A geographic coordinate system is a coordinate system that enables every location on Earth to be specified by a set of numbers, letters or symbols. The coordinates are often chosen such that one of the numbers represents a vertical position and two or three of the numbers represent a horizontal position; alternatively, a geographic position may be expressed in a combined three-dimensional Cartesian vector. A common choice of coordinates is latitude, longitude and elevation. To specify a location on a plane requires a map projection.
Norfolk House, at 31 St James's Square, Westminster, was built in 1722 for Thomas Howard, 8th Duke of Norfolk.
St James's Square is the only square in the exclusive St James's district of the City of Westminster. It has predominantly Georgian and Neo-Georgian architecture and a garden in the centre. For its first two hundred or so years it was one of the three or four most fashionable residential multi-owner estates in London. It is now home to the headquarters of a number of well-known businesses, including BP and Rio Tinto Group; to four private members' clubs, the East India Club, the Naval and Military Club, the Canning Club, and the Army and Navy Club; to the High Commission of Cyprus; and to the London Library. Also based in the square is the premises of the think tank Chatham House. A principal feature of the square is an equestrian statue of William III erected in 1808.
The City of Westminster is an Inner London borough that also holds city status. It occupies much of the central area of Greater London including most of the West End. Historically in Middlesex, it is to the west of the ancient City of London, directly to the east of the Royal Borough of Kensington and Chelsea, and its southern boundary is the River Thames. The London borough was created with the 1965 establishment of Greater London. Upon its creation, it inherited the city status previously held by the smaller Metropolitan Borough of Westminster from 1900, which was first awarded to Westminster in 1540.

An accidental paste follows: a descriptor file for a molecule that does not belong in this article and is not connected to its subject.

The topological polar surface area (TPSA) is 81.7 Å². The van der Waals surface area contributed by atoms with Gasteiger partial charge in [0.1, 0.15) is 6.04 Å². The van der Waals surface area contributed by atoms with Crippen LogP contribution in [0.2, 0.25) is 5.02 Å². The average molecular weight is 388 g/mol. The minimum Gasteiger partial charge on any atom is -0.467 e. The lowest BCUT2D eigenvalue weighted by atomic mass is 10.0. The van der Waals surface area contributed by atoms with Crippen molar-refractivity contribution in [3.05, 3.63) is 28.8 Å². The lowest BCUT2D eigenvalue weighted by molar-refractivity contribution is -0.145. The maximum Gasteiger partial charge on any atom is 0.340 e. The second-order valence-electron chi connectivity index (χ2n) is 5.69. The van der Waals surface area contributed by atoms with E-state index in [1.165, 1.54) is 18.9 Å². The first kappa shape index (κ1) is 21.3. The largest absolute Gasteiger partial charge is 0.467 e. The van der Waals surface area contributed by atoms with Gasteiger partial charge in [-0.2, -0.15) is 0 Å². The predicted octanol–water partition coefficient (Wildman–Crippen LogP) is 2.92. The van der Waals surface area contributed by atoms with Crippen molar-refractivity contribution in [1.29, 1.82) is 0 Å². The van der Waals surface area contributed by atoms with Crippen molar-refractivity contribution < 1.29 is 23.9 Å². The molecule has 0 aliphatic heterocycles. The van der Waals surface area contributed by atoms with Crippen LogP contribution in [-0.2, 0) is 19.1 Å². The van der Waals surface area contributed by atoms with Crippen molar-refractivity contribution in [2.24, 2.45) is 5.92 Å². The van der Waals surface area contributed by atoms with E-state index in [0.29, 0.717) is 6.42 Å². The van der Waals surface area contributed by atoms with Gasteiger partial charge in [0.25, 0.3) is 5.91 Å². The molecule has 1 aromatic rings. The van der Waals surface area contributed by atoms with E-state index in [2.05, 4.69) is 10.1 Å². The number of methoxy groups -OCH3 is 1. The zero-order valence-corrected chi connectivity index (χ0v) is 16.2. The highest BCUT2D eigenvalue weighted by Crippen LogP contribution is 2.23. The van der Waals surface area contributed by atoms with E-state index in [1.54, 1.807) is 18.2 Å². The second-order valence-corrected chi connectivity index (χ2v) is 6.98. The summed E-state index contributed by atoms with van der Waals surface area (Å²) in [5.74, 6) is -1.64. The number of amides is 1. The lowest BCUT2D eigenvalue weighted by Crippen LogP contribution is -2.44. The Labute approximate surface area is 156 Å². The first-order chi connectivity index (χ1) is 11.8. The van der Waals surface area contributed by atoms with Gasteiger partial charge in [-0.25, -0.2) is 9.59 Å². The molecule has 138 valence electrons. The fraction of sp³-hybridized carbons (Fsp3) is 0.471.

Thomas Howard, 8th Duke of Norfolk, Earl Marshal was an English peer and politician. He was the son of Lord Thomas Howard and Mary Elizabeth Savile. Upon the death of his uncle Henry Howard, 7th Duke of Norfolk, he inherited the titles of 17th Baron Furnivall and 8th Duke of Norfolk. He married Maria Shireburn, daughter of Sir Nicholas Shireburn, 1st and last Bt., of Stonyhurst Hall, on 26 May 1709, when she was age 16 and a half, with a fortune of more than £30,000.
It was a royal residence for a short time, after the 9th Duke of Norfolk offered it to Frederick, Prince of Wales, following his marriage in 1736 to Princess Augusta of Saxe-Gotha. The couple lived there 1737–1741, and their son King George III was born in the house. The family moved to Leicester House in 1742, and it was to remain the prince’s home until his death nine years later, and that of his widow until her death in 1772.
Edward Howard, 9th Duke of Norfolk, Earl Marshal was a British peer and politician.
Frederick, Prince of Wales, KG, was heir apparent to the British throne from 1727 until his death from a lung injury at the age of 44. He was the eldest but estranged son of King George II and Caroline of Ansbach, and the father of King George III.